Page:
Co-working in Australia
With Australia’s inaugural co-working conference set to take place in early March, it’s safe to say that the advent of co-working has truly established itself in the culture and psyche of Australian start-ups.
Like many things start-up, co-working spaces trace their lineage to San Francisco where, in 2005, Brad Neuberg opened CitizenSpace, arguably the world’s first co-working space. In less than a decade since, over 700 co-working spaces have sprung up around the United States and several hundred more have opened their doors across Europe.
At home in Australia, we have the highest number of co-working spaces in the world (per capita), with well in excess of 50 spaces having been established. Most spaces are relatively new and are responsible for driving an astonishing 555% growth rate in Australian co-working in the past two years.
Nowhere is this more evident than in the hustle and bustle of Sydney’s inner suburbs and the cafe engulfed laneways and converted warehouses of Melbourne. Together, they account for two thirds of Australia’s spaces which have established themselves as not only productive and collaborative co-working spaces, but as a home to many existing and emerging success stories, a host to weekly (and sometimes daily) entrepreneur meet-ups and talks by prominent speakers from within the business community as well as a place to knock back some drinks and build social networks in the evening.
However, it is not only start-ups who are benefiting from co-working. The BRW’s Fiona Smith ran an article on Zendesk’s Australian operations (Two worlds collide – sharing space with an alien, November 2012) whose office handed free space to the Dry July charity. General manager Michael Hansen was quoted as saying that “they (DryJuly) are great people to be around (and) they don’t just do things for profit, they do it because it is right. It is nice to be associated with people like that and I hope some of it will rub off on us as well.”
Law firms as well have been said to be playing host to all sorts of creative types in an effort to change their environment for the better, inspire and develop a different perspective for their workforce, while also gaining social karma by helping out the little guys.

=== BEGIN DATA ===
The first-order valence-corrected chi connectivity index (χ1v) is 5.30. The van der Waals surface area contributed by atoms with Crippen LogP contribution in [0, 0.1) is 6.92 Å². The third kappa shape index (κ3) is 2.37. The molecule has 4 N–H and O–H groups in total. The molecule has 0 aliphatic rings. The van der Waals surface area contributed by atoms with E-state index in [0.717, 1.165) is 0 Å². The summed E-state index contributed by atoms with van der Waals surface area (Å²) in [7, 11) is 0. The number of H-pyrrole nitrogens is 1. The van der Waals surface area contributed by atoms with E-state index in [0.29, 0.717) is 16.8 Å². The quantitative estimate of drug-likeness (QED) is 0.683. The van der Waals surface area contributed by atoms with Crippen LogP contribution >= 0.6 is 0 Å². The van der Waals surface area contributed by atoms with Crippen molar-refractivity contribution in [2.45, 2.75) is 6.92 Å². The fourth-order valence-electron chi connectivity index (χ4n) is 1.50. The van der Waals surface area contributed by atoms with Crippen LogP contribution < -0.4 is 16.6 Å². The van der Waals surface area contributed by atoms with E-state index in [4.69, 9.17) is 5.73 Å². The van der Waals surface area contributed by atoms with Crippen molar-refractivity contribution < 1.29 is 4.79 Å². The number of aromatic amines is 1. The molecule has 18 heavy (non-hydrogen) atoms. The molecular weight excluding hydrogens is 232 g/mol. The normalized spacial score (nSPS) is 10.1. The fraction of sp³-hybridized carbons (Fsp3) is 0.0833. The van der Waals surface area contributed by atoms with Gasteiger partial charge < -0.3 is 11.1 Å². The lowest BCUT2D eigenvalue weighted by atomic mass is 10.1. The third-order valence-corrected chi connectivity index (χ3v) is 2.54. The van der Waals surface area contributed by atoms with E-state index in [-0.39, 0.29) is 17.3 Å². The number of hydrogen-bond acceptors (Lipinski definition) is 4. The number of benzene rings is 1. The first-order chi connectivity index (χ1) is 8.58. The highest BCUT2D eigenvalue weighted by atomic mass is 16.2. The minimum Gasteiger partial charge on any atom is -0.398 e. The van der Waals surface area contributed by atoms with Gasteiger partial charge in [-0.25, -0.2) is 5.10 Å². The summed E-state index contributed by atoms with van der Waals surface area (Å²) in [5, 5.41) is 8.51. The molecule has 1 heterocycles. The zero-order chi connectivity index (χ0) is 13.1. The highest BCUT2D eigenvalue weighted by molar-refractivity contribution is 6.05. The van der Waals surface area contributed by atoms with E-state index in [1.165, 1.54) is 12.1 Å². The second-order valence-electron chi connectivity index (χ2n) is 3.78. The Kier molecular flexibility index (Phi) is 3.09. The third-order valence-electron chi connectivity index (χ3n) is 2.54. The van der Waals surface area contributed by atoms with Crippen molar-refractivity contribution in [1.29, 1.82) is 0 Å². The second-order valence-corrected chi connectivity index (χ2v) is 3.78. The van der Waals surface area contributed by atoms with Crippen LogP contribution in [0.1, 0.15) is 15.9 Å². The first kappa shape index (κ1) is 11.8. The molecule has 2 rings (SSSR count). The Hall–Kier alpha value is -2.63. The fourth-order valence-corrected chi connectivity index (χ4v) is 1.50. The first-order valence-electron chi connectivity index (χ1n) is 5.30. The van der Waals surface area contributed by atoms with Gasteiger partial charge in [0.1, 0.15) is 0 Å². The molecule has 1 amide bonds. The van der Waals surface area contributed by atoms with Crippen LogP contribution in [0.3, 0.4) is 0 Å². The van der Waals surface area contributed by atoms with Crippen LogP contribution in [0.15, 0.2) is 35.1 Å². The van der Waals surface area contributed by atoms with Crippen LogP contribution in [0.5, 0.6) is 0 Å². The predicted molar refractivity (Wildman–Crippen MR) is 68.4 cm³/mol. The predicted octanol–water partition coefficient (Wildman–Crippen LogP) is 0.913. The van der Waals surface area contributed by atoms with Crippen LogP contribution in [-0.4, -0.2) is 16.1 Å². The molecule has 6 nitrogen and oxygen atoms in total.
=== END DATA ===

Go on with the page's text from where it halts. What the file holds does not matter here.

The idea of businesses giving away and/or leasing out spare office space is a concept that Australia’s HotDesk is looking to tap into. The website, which is currently seeking expressions of interest via its landing page (www.hot-desk.com.au) is all about connecting SMEs and large enterprise with spare office space to start-ups and entrepreneurs who need casual space, be it for days, weeks or months – think airbnb for office space.
The business hopes to not only be a platform to help start-ups find cheap, casual and professional facilities, while increasing working capital for the advertiser, but it envisages delivering many of the benefits that come with co-working while also providing the opportunity to partner with larger businesses and gain an appreciation for and build relationships in the top end of town.
Right on time, the Coworking Conference Australia, held on March 1 and 2 in Melbourne, is set to bring together Australia’s co-working community in a celebration of all that co-working has offered and has yet to offer.
The conference will cover topics such as the history of co-working, global trends and statistics, lessons learned and the future of co-working. In typical co-working space style, there will be loads of opportunities for engagement, collaboration and networking.
Hosting a plethora of speakers from start-ups and established businesses across Australia, Europe and the United States, this is a milestone event, celebrating the rapid growth of the Australian startup ecosystem, and is not to be missed by those with an appreciation for working smarter, not harder.
Coworking conference Australia 2013
Presented by: DeskWanted, Hub Melbourne and Inspire9
When & Where: Friday March 1 @ Hub Melbourne & Saturday March 2 @ Inspire9
Australian co-working spaces – http://blog.thefetch.com/coworking-in-australia